Pandemics like the current novel coronavirus disease outbreak provide a powerful incentive to study the dynamics of complex adaptive systems. They also make it obvious, as new information streams in and our forecasts change in real-time, how hard emergent behaviors are to model and predict. For this special mini-series covering the COVID-19 crisis, we will bring you into conversation with scientists in the Santa Fe Institute’s global research network who study epidemics so you can learn their cutting-edge approaches and what sense they make of our evolving global situation.
Due to the pace at which the news is changing, we’ll ignore our normal schedule for the next few weeks and get more, shorter conversations out more frequently. Please take a moment to subscribe wherever you listen to podcasts, and feel free to suggest questions for upcoming guests on Twitter or in our Facebook group.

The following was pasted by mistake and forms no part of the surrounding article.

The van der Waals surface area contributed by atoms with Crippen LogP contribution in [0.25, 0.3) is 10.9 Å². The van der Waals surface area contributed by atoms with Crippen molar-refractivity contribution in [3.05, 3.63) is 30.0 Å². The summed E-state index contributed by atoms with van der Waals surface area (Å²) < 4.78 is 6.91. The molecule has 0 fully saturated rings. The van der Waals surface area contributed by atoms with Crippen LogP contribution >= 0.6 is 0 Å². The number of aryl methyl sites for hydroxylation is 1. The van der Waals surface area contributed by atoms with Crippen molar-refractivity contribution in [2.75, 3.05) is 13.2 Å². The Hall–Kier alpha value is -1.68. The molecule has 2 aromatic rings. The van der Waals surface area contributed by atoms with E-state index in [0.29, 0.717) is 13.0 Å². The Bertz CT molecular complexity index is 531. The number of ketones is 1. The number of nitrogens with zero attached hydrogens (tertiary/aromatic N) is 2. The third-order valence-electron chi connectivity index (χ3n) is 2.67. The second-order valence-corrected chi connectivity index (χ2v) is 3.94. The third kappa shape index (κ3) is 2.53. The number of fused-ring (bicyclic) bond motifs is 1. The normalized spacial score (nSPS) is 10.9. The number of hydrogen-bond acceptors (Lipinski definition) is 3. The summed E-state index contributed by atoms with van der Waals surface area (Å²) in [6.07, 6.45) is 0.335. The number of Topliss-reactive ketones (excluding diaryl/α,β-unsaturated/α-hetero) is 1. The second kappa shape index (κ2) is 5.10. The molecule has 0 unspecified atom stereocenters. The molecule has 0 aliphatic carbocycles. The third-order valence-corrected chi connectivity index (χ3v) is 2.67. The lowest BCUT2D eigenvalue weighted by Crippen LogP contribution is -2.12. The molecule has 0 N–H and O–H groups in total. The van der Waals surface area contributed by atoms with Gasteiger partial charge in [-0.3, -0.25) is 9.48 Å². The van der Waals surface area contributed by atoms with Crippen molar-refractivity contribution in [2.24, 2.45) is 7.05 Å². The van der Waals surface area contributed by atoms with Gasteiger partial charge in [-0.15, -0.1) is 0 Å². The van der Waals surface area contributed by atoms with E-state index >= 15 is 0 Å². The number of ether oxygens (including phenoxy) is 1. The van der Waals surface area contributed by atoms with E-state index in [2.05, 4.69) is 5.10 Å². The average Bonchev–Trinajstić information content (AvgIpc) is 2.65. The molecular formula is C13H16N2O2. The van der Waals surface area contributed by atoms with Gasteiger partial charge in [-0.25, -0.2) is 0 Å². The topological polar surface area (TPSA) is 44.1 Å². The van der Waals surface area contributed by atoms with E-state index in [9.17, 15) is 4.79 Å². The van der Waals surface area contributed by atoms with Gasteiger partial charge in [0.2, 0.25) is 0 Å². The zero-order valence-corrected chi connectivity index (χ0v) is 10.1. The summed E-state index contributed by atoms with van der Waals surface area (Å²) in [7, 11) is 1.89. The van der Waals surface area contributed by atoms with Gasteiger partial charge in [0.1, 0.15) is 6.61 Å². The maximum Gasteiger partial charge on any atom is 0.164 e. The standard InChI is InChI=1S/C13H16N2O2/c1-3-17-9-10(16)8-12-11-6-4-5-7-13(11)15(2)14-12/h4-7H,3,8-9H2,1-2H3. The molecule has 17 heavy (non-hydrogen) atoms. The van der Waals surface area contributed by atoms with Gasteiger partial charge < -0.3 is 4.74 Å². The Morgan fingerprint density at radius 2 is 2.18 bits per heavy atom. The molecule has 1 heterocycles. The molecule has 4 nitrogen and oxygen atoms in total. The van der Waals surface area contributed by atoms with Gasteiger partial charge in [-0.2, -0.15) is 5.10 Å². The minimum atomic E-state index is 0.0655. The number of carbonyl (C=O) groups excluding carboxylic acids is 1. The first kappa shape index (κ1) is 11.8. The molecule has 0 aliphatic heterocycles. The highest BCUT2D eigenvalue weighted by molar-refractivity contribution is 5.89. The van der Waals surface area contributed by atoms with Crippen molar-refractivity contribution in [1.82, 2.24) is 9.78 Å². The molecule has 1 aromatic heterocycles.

This episode’s returning guest is SFI External Professor, Princeton epidemiologist Andy Dobson. Among the questions we discuss:
What are the benefits and limits of mathematical models in tracking contagious disease? How do epidemiologists make sense of the tradeoffs between a pathogen’s transmissibility and virulence with spatial and evolutionary models? When is it likely that herd immunity will and will not work as a reasonable response to COVID-19? What happens if COVID-19 becomes an endemic seasonal infection? How are the dynamics of epidemiological and economic systems related, both at the level of disease transmission and for modeling recovery?
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Podcast Theme Music by Mitch Mignano.
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